Harvey Weinstein and Roger Ailes Emulated Wall Street’s Private Justice System

By Pam Martens and Russ Martens and cross-posted from Wall Street on Parade

Following a detailed investigative report that appeared on the front page of the New York Times last Friday, along with additional disturbing reports over the weekend, the powerful Hollywood producer, Harvey Weinstein, was fired yesterday by The Weinstein Company, the film studio he founded with his brother, Bob, in 2005. The two were previously the co-founders of Miramax Film Corp. It was sold to Disney in 1993.

According to the Times and other reports that followed, Weinstein is a sexual predator who has harassed his own employees in the workplace as well as actresses seeking jobs during hotel interviews.

Weinstein, like Fox News founder Roger Ailes, was said to have perpetrated his sexual misdeeds over many years without public disclosure by effectively creating his own private justice system – using private monetary settlements with gag orders for their accusers instead of public courtrooms where the claims would have been reported by the press, decided by the public jury system based on witness testimony and detailed evidence obtained in discovery. Had the nation’s court system been utilized, dozens of future female victims would have been spared the trauma and lifetime scars of these sexual predators.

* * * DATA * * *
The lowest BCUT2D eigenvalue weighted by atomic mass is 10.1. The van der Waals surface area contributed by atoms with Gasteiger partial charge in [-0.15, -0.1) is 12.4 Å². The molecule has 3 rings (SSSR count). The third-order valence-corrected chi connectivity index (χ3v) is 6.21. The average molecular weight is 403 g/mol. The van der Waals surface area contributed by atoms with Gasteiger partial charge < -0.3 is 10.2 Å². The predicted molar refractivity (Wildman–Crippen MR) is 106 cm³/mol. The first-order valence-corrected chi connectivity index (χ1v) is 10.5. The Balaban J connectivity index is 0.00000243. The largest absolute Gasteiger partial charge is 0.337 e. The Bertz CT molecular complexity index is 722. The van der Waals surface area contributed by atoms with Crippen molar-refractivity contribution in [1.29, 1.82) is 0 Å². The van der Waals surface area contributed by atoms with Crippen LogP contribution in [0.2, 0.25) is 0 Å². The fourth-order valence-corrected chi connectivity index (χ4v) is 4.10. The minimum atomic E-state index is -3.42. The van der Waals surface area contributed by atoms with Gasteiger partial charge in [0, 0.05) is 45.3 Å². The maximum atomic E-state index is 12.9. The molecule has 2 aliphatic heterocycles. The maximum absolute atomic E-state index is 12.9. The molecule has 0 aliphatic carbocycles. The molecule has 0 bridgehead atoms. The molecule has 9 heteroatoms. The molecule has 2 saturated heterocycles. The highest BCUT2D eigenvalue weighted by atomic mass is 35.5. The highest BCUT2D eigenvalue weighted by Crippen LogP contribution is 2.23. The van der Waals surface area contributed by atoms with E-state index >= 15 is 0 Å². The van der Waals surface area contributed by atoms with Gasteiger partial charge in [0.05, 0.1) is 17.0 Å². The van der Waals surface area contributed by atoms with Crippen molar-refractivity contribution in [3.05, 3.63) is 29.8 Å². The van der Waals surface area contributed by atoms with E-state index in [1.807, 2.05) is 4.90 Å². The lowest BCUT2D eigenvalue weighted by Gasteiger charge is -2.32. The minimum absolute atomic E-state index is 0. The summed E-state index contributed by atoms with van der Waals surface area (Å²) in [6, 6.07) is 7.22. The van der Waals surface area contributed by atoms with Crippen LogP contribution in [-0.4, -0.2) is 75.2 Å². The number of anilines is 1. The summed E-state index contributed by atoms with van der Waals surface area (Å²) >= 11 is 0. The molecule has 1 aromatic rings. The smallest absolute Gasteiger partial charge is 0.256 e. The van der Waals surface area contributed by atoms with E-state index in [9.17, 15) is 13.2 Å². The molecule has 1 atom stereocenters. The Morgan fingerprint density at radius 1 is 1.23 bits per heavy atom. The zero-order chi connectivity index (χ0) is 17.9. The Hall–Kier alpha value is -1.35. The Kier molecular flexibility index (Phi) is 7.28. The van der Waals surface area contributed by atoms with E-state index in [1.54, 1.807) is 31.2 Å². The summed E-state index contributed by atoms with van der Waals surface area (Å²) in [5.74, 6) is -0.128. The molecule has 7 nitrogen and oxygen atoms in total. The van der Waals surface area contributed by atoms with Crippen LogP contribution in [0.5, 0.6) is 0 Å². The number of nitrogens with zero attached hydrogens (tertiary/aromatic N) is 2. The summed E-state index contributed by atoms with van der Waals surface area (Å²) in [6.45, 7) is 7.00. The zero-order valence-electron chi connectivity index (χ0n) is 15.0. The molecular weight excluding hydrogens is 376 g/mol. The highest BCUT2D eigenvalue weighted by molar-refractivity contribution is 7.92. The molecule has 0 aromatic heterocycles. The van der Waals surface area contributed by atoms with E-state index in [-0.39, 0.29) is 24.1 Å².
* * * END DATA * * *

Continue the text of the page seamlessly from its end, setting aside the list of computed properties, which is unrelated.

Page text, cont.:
What Weinstein and Ailes did was a less formalized version of Wall Street’s private justice system – where all industry workers must sign away their rights to access the public courts and agree to try all claims against the firm, and the prolific sexual assaulters and harassers that work on Wall Street, in an industry-run private justice system known officially as mandatory arbitration but more accurately as kangaroo courts. (See related article below.)

It is these private justice systems and their enablers – the lawyers who have allowed them to proliferate — that have emboldened the sexual ogres in the workplaces of America

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